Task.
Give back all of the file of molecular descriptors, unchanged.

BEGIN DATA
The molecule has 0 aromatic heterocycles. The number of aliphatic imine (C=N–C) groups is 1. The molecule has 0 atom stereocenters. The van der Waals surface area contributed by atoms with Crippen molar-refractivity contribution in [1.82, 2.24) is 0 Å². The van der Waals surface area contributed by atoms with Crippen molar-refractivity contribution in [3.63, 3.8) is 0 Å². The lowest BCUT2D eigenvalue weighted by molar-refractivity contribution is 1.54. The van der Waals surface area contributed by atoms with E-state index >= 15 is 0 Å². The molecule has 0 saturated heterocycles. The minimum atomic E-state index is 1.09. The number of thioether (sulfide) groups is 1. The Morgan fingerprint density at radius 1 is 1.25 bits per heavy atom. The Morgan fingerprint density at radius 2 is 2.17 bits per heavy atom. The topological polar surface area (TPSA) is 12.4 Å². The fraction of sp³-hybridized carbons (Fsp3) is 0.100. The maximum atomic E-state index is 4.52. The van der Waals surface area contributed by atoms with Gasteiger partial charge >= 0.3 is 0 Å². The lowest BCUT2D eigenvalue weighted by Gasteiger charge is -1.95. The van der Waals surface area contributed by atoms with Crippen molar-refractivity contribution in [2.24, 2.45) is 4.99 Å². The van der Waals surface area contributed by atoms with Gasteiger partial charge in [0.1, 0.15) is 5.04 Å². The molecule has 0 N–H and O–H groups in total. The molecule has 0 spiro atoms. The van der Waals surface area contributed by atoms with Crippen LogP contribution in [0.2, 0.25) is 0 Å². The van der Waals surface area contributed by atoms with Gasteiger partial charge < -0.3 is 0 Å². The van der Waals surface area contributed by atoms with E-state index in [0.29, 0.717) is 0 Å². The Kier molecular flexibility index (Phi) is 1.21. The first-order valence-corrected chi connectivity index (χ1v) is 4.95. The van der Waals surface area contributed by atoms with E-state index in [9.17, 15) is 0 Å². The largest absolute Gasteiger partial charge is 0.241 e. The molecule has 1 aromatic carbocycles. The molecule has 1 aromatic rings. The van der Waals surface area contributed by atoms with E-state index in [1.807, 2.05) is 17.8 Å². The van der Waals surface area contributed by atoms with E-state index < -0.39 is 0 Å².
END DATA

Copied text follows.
The molecule has 0 aromatic heterocycles. The number of aliphatic imine (C=N–C) groups is 1. The molecule has 0 atom stereocenters. The van der Waals surface area contributed by atoms with Crippen molar-refractivity contribution in [1.82, 2.24) is 0 Å². The van der Waals surface area contributed by atoms with Crippen molar-refractivity contribution in [3.63, 3.8) is 0 Å². The lowest BCUT2D eigenvalue weighted by molar-refractivity contribution is 1.54. The van der Waals surface area contributed by atoms with E-state index >= 15 is 0 Å². The molecule has 0 saturated heterocycles. The minimum atomic E-state index is 1.09. The number of thioether (sulfide) groups is 1. The Morgan fingerprint density at radius 1 is 1.25 bits per heavy atom. The Morgan fingerprint density at radius 2 is 2.17 bits per heavy atom. The topological polar surface area (TPSA) is 12.4 Å². The fraction of sp³-hybridized carbons (Fsp3) is 0.100. The maximum atomic E-state index is 4.52. The van der Waals surface area contributed by atoms with Gasteiger partial charge >= 0.3 is 0 Å². The lowest BCUT2D eigenvalue weighted by Gasteiger charge is -1.95. The van der Waals surface area contributed by atoms with Crippen molar-refractivity contribution in [2.24, 2.45) is 4.99 Å². The van der Waals surface area contributed by atoms with Gasteiger partial charge in [0.1, 0.15) is 5.04 Å². The molecule has 0 N–H and O–H groups in total. The molecule has 0 spiro atoms. The van der Waals surface area contributed by atoms with Crippen LogP contribution in [0.2, 0.25) is 0 Å². The van der Waals surface area contributed by atoms with Gasteiger partial charge < -0.3 is 0 Å². The van der Waals surface area contributed by atoms with E-state index in [0.29, 0.717) is 0 Å². The Kier molecular flexibility index (Phi) is 1.21. The first-order valence-corrected chi connectivity index (χ1v) is 4.95. The van der Waals surface area contributed by atoms with E-state index in [9.17, 15) is 0 Å². The largest absolute Gasteiger partial charge is 0.241 e. The molecule has 1 aromatic carbocycles. The molecule has 1 aromatic rings. The van der Waals surface area contributed by atoms with E-state index in [1.807, 2.05) is 17.8 Å². The van der Waals surface area contributed by atoms with E-state index < -0.39 is 0 Å².